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Tips for driving on country roads

Carlton Boyce / 28 January 2016 ( 09 August 2018 )

Tips to make you more confident and safe when driving along country roads.

Country road
Country lanes tend to be narrow, making it important that you don’t cut corners and do stay on your side of the road

While I accept that statistics can be used to prove almost anything, it’s a fact that the majority of serious and fatal accidents occur on country roads. 

So serious is the problem that you are 11 times more likely to be killed on a country road than a motorway, and they account for 60% of all traffic fatalities.

Inappropriate speed is the biggest killer, but the range of hazards that the motorist faces includes deep drainage ditches, mud on the road, slow-moving tractors, poor lighting, and runaway livestock.

The problems aren’t insurmountable; they just need a slightly different mindset. 

Read our tips for tackling motorways

Here’s how to deal with the unique challenges that the countryside poses.

Adjust your speed

The speed limit is just that: a limit, not a target. So just because you can travel at 60mph doesn’t mean you should. 

Often 30 mph is plenty fast enough because you need to be able to stop within the distance you can see.

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Look for clues

If you see an open gate and fresh mud on the road, then there is a very good chance that there is a tractor trundling around somewhere. 

Similarly, an open gate and fresh cow dung probably means that a herd of cows in meandering its way back to the farm to be milked. 

In either case, you’ve got all the information you need to slow down in anticipation of the unfolding hazard.

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Skid marks and other warnings

Skid marks on the road, broken fences and hedges, and road-side debris are all clues that someone has had an accident there recently. 

If they’ve had a problem negotiating that stretch of road, then you might too, so slow down!

Don’t cut corners

Country lanes tend to be narrow, making it important that you don’t cut corners and do stay on your side of the road. 

That way, if a tractor comes towards you at speed, you should still have enough room to stay out of its way, whereas if you’d cut the corner and crossed the white lines…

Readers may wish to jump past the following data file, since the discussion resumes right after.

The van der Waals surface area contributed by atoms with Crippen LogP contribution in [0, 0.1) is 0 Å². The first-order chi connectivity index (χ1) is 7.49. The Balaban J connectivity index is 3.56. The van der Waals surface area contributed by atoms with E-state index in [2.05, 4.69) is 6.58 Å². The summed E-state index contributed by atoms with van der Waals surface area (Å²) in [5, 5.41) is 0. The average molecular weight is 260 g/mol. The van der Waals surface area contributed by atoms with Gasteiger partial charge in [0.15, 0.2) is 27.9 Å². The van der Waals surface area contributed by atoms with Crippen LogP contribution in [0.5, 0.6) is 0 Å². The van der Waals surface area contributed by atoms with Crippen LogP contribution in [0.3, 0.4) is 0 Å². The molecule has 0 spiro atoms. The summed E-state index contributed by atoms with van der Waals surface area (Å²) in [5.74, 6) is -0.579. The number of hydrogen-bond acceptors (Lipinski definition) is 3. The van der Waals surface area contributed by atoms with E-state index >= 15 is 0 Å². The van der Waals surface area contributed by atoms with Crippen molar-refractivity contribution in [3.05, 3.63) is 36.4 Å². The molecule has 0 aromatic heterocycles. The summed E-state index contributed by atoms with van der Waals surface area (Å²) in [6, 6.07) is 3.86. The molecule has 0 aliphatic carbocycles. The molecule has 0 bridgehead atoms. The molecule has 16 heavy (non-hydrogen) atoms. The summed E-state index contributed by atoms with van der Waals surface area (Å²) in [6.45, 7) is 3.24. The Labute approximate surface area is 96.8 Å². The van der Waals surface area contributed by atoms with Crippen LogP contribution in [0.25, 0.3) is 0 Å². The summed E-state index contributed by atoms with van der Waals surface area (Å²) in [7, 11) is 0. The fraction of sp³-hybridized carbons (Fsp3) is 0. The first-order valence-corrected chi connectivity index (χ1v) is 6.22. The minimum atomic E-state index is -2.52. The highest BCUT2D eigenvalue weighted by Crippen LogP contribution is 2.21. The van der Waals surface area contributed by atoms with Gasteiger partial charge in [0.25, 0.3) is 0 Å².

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If you do need to overtake, you need to be doubly sure that the vehicle you are overtaking isn’t going to turn in front of you to go into a field or driveway, or that another car isn’t going to join the carriageway from a side road into your path.

The defence is to be constantly vigilant and to plan for what people might do rather than what they are doing.

Paint is expensive

Painting lines on a road is expensive, so if you see lots of paint then it is there for a reason. 

A general rule is that the more paint you can see, the greater the danger, so slow down and take your time to negotiate whatever hazard it is alerting you to.

Read our tips for dealing with aggressive drivers

Read from the top down

If you see a road-side pole with a number of signs attached to it then the first hazard will be at the top, the second will be the next one down, and so on. 

Knowing this means that you can plan to deal with them in the order that they are going to occur.

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Dealing with livestock and wild animals

Animals, whether domesticated farm animals, like cows and horses, or completely wild, like deer, are unpredictable. So slow down, give them plenty of space, and keep your engine revs low to minimise any noise that might spook them.

If you need to overtake a horse and rider then please follow this advice 

With other animals it is often better to come to a halt and wait for them to move out of the way by themselves. Just don’t forget to use your hazard warning lights as necessary to warn other traffic that you are stationary.


The opinions expressed are those of the author and are not held by Saga unless specifically stated. The material is for general information only and does not constitute investment, tax, legal, medical or other form of advice. You should not rely on this information to make (or refrain from making) any decisions. Always obtain independent, professional advice for your own particular situation.